I am reading a wonderful book a friend brought to me when I was in the hospital. The book, “How Yoga Works” has inspired me greatly in practice and kept students in mind as well. This book is perhaps the best I have ever read on Yoga, due to its genuine accuracy and truth of teachings of yoga, and that it truly teaches yoga, not a writing ‘about’ yoga in an academic sense.
Consider it required reading for any who have studied with me for more than a year. If you read one yoga book this year or two, let it be this one. Few are as valuable.
One key reason for this is in the format of the story itself: a young Tibetan girl ends up teaching an Indian prison captain in 1100 as she crosses over the border into India. So the book is a dialog between teacher and student, a key form for all source texts that actually teach. She carries with her Patanjali’s sacred texts the Yoga Sutras, or ‘short book on yoga’ written on palm leaves as was the practice of the time. All key yoga shastra or sacred source texts that actually teach yoga are written in Question & Answer format: The Upanishads, the Bhagavad-Gita… See Frawley article I will post on how The Bhagavad Gita is source yoga shastra, whereas the Yoga Sutras, which came much later are not. Rather the Yoga Sutras are a summation, an expository, concise collecting of the body of knowledge in yoga shastra that preceded them. Thus this book does not simply offer a translation of the Yoga Sutras, as so many do, rather a teacher to unfold the meaning in a teacher student relationship, in dialog format, as all the yoga shastra do. Beautiful. Let me know if any of the things the young girl says to the captain sound familiar .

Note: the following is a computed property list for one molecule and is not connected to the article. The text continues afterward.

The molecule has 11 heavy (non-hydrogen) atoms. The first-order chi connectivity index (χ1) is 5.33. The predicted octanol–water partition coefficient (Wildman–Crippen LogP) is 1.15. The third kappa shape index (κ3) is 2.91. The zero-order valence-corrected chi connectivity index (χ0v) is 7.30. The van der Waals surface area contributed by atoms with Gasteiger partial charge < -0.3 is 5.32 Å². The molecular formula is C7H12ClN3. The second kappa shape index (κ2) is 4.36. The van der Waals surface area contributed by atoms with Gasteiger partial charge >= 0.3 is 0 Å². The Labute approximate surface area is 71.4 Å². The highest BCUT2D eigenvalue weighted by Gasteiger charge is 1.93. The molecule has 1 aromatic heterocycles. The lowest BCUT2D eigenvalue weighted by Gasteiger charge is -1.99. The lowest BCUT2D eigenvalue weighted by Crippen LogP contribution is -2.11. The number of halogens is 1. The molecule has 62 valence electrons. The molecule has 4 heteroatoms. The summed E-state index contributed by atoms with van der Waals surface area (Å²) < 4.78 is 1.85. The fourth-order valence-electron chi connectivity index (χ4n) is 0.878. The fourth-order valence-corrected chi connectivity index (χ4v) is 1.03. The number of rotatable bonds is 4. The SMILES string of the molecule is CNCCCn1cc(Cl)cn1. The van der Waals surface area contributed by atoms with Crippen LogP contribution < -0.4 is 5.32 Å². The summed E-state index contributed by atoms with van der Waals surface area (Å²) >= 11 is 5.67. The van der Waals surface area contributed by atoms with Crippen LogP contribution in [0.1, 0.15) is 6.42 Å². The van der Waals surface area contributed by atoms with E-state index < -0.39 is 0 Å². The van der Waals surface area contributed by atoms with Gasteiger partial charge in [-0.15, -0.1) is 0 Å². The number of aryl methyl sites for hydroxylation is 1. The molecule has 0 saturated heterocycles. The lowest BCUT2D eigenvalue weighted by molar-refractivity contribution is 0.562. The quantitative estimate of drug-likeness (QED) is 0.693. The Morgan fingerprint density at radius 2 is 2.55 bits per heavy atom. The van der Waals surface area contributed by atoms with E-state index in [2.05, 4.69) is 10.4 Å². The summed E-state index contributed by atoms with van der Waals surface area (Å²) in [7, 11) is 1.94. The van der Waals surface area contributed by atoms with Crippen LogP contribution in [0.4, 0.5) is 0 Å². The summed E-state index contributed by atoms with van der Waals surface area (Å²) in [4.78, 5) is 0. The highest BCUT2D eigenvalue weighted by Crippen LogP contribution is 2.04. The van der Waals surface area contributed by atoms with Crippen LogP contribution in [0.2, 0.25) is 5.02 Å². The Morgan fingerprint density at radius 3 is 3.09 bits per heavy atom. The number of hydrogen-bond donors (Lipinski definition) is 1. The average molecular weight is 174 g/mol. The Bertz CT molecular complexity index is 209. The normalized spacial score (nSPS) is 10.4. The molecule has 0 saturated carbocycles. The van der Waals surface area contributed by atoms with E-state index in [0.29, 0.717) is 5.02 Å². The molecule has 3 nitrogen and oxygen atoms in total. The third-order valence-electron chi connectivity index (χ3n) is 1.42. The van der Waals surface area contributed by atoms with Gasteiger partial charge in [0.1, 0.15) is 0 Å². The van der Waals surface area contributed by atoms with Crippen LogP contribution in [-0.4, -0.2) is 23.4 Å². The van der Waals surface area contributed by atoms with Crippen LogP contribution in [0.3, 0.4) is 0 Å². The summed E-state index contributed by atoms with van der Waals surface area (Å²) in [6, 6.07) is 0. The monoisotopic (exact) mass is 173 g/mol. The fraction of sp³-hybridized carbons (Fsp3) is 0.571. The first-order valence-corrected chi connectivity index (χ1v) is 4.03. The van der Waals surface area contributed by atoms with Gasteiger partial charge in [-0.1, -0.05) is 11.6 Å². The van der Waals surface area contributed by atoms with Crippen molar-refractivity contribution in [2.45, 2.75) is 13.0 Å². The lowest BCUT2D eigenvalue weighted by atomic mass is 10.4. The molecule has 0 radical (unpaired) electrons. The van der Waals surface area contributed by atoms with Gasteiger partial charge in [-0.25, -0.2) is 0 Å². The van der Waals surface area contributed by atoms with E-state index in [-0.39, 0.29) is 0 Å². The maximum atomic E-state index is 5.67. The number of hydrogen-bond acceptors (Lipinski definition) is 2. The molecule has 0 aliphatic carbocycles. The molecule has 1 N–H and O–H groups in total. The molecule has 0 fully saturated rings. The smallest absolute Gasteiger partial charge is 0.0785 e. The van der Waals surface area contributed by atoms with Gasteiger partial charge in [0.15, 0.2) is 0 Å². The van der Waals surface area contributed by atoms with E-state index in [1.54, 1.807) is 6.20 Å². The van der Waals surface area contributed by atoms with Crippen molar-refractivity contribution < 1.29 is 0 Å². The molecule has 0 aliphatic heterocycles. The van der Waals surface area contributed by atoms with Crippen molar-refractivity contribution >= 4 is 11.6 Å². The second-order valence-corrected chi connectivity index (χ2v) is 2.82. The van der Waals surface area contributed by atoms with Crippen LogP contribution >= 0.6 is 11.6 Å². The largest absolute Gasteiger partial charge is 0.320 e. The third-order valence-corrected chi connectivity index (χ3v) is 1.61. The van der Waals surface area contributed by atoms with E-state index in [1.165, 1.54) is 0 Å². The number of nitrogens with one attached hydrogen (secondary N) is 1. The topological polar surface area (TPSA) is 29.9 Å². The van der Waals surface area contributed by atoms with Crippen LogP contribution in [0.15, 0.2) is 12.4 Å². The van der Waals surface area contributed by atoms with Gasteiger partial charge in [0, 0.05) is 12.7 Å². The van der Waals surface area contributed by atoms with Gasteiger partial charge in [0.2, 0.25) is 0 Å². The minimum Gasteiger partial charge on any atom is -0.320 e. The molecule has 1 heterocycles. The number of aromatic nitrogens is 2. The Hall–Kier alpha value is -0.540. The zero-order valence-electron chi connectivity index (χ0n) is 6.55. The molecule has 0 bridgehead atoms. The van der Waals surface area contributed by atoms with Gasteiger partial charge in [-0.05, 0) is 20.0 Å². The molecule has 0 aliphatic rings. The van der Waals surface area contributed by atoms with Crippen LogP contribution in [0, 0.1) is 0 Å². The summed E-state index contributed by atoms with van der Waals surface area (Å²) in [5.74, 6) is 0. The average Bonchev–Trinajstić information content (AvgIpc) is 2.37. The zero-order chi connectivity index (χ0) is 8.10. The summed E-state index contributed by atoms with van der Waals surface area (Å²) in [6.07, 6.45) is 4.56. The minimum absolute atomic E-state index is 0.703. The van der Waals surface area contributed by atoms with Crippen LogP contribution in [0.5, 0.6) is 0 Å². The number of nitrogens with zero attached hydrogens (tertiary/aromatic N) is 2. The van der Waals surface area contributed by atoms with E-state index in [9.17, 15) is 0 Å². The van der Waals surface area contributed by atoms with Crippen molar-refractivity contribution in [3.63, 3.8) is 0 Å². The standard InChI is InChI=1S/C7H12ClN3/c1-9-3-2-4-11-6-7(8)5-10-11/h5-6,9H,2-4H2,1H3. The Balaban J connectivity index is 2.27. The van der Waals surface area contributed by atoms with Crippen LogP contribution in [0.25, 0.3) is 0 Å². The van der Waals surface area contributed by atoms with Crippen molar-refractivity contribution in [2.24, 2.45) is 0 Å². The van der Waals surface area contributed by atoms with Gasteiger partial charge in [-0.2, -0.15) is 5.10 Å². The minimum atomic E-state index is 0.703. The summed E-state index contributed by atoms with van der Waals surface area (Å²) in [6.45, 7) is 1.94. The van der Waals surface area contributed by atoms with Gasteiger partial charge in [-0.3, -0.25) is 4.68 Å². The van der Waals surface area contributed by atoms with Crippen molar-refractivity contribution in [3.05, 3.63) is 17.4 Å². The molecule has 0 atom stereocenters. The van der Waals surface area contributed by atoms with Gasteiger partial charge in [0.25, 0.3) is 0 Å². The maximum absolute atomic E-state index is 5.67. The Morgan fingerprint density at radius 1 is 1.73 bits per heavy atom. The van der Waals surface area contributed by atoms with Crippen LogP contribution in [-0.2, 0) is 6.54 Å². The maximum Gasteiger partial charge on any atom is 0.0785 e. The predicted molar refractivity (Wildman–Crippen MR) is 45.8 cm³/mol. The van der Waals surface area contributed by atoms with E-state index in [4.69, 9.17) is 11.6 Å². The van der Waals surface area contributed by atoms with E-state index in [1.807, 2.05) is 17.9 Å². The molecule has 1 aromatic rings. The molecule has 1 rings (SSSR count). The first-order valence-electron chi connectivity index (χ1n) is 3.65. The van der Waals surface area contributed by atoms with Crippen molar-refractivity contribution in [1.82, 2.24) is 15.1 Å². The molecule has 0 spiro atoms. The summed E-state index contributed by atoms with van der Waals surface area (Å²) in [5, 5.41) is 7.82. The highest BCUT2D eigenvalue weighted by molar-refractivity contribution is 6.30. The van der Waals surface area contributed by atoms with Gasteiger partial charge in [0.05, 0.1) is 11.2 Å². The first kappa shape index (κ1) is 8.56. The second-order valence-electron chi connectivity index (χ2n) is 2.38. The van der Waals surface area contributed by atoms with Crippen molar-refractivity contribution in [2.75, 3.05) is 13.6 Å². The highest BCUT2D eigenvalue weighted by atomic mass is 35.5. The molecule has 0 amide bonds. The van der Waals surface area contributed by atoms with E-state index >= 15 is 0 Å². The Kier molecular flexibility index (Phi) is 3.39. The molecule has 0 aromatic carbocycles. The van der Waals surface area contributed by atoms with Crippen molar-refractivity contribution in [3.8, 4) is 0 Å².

I strongly recommend it to keep your practice fruitful, to keep the feeling that you have a teacher with you, and for the simple joy of a compelling story.
“I was really proud of him, my first real student, because he did the one thing that every successful student of anything has to do: he took what I had taught him home and practiced it there on his own, modestly but very steadily, to the best of his personal capacity. I could not have asked for more.” ~ How Yoga Works, p. 93
Daily it inspires and uplifts me, and keeps my heart focused on being well to teach again. The title “How Yoga Works,” is an accurate but unfair title as it is a great engaging story; but it does indeed unfold how yoga works in all the rich and most subtle and powerful essences of the practice, way beyond asana or the postures. I see how she learned from her teacher, and how she learns from her students and smile as the path is so familiar. The sacred glory of the teacher student relationship is well depicted here, and I think of of each of you as I read. It keeps our classes fresh in my mind and close to my heart. Enjoy.